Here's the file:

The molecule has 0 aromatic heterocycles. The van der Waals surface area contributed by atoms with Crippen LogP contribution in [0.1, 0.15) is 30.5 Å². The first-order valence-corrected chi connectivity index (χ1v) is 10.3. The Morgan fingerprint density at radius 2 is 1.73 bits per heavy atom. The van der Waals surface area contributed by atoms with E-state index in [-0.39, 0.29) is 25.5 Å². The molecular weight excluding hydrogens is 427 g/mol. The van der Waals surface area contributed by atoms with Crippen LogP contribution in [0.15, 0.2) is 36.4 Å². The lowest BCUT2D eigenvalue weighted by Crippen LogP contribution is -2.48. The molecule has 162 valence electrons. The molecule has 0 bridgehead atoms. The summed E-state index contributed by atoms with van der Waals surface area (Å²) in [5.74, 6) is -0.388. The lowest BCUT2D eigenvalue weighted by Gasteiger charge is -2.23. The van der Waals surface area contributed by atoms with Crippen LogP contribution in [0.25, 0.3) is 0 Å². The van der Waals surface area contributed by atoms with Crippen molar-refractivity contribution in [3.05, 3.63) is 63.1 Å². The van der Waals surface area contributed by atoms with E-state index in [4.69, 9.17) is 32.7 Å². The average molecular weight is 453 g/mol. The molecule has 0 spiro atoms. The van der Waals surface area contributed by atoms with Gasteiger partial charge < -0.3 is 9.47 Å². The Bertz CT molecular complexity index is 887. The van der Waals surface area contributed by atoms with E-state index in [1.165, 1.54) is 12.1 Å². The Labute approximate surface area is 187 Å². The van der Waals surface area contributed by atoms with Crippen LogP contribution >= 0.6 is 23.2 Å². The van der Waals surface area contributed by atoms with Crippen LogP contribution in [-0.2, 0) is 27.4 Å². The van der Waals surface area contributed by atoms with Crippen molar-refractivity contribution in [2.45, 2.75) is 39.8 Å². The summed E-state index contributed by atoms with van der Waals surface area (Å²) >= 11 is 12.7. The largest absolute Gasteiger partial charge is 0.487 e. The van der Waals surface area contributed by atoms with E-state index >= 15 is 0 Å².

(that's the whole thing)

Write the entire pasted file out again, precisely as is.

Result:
The molecule has 0 aromatic heterocycles. The van der Waals surface area contributed by atoms with Crippen LogP contribution in [0.1, 0.15) is 30.5 Å². The first-order valence-corrected chi connectivity index (χ1v) is 10.3. The Morgan fingerprint density at radius 2 is 1.73 bits per heavy atom. The van der Waals surface area contributed by atoms with E-state index in [-0.39, 0.29) is 25.5 Å². The molecular weight excluding hydrogens is 427 g/mol. The van der Waals surface area contributed by atoms with Crippen LogP contribution in [0.15, 0.2) is 36.4 Å². The lowest BCUT2D eigenvalue weighted by Crippen LogP contribution is -2.48. The molecule has 162 valence electrons. The molecule has 0 bridgehead atoms. The summed E-state index contributed by atoms with van der Waals surface area (Å²) in [5.74, 6) is -0.388. The lowest BCUT2D eigenvalue weighted by Gasteiger charge is -2.23. The van der Waals surface area contributed by atoms with Crippen LogP contribution in [0.25, 0.3) is 0 Å². The van der Waals surface area contributed by atoms with Crippen molar-refractivity contribution in [3.05, 3.63) is 63.1 Å². The van der Waals surface area contributed by atoms with E-state index in [4.69, 9.17) is 32.7 Å². The average molecular weight is 453 g/mol. The molecule has 0 spiro atoms. The van der Waals surface area contributed by atoms with Gasteiger partial charge < -0.3 is 9.47 Å². The Bertz CT molecular complexity index is 887. The van der Waals surface area contributed by atoms with E-state index in [1.165, 1.54) is 12.1 Å². The Labute approximate surface area is 187 Å². The van der Waals surface area contributed by atoms with Crippen LogP contribution >= 0.6 is 23.2 Å². The van der Waals surface area contributed by atoms with Crippen LogP contribution in [-0.2, 0) is 27.4 Å². The van der Waals surface area contributed by atoms with Crippen molar-refractivity contribution in [2.45, 2.75) is 39.8 Å². The summed E-state index contributed by atoms with van der Waals surface area (Å²) >= 11 is 12.7. The largest absolute Gasteiger partial charge is 0.487 e. The van der Waals surface area contributed by atoms with E-state index >= 15 is 0 Å².